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All Saints, Burnham Ulph, Norfolk

(52°56′44″N, 0°43′46″E)
Burnham Ulph
TF 835 422
pre-1974 traditional (England and Wales) Norfolk
now Norfolk
  • Jill A Franklin

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One of the seven parish churches in the Burnhams, the series of villages lying in close proximity to each other in a once prosperous coastal region of north-west Norfolk. The medieval building at Burnham Ulph had a chancel and an aisleless nave. By the early 19thc. the chancel was partly ruinous, as recorded in J. S. Cotman’s engraving, published in 1838. The church was substantially rebuilt in 1879. The chancel arch, pointed and with a keeled soffit moulding, is supported on crocket capitals and is datable to c.1190. There are reused fragments of an earlier 12thc date in the SE chancel buttress.


Burnham lay in the Hundred of Brothercross, in territory held after the Norman Conquest by Roger Bigod, Hugh of Montfort and the abbot of Ramsey, who from 1087-1091 was Herbert de Losinga, subsequently Bishop of Norwich. The Burnham parishes, originally nine, all lie within a mile of Burnham Market, the largest of them. Collectively the Burnhams constituted an ancient estate which evolved into a flourishing mercantile centre, probably with the establishment of a market in the 13thc, when, in addition, the river Burn near which they lay, was still navigable. Burnham Ulph was amalgamated in 1422 with Burnham Sutton, whose parish church was demolished in 1771.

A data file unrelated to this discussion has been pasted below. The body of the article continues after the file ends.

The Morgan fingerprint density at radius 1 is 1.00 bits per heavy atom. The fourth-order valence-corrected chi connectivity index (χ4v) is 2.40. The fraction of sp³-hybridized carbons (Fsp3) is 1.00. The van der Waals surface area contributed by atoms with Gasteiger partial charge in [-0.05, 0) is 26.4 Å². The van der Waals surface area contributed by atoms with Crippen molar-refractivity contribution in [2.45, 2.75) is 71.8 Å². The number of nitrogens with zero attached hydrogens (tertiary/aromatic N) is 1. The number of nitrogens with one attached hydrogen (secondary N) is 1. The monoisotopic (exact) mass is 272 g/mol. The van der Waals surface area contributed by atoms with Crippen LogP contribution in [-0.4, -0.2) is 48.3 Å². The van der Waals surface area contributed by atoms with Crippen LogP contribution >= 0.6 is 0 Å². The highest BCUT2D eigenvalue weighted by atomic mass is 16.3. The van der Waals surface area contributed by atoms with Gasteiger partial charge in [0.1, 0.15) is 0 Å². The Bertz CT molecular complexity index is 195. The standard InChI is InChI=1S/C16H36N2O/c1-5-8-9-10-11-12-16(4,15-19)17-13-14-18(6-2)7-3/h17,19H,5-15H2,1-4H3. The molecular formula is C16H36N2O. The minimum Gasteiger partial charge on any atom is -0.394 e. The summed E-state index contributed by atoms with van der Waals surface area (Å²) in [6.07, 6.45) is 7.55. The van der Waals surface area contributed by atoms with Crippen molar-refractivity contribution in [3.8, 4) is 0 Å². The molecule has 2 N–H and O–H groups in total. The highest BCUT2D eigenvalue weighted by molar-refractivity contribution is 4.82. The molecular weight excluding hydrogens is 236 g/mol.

Exterior Features

Exterior Decoration


Interior Features


Chancel arch/Apse arches

The barely legible reused Romanesque fragments in the external chancel buttress presumably came from the lost medieval structure. They are not recorded in Pevsner.


P. Brown (ed.), Domesday Book: Norfolk, 2 vols, London and Chichester 1984.

J. S. Cotman, Specimens of Architectural Antiquities in Various Counties in England but Principally in Norfolk, 2, London 1838, pl. 9.

D. Dymond, The Norfolk Landscape, Bury St Edmunds 1985/1990, 74, 82, 159.

T. Williamson, The Origins of Norfolk, Manchester 1993, 92-3.

N. Pevsner and B. Wilson, Buildings of England: Norfolk , 2nd edition reprint 2000, 226-236, 235-6.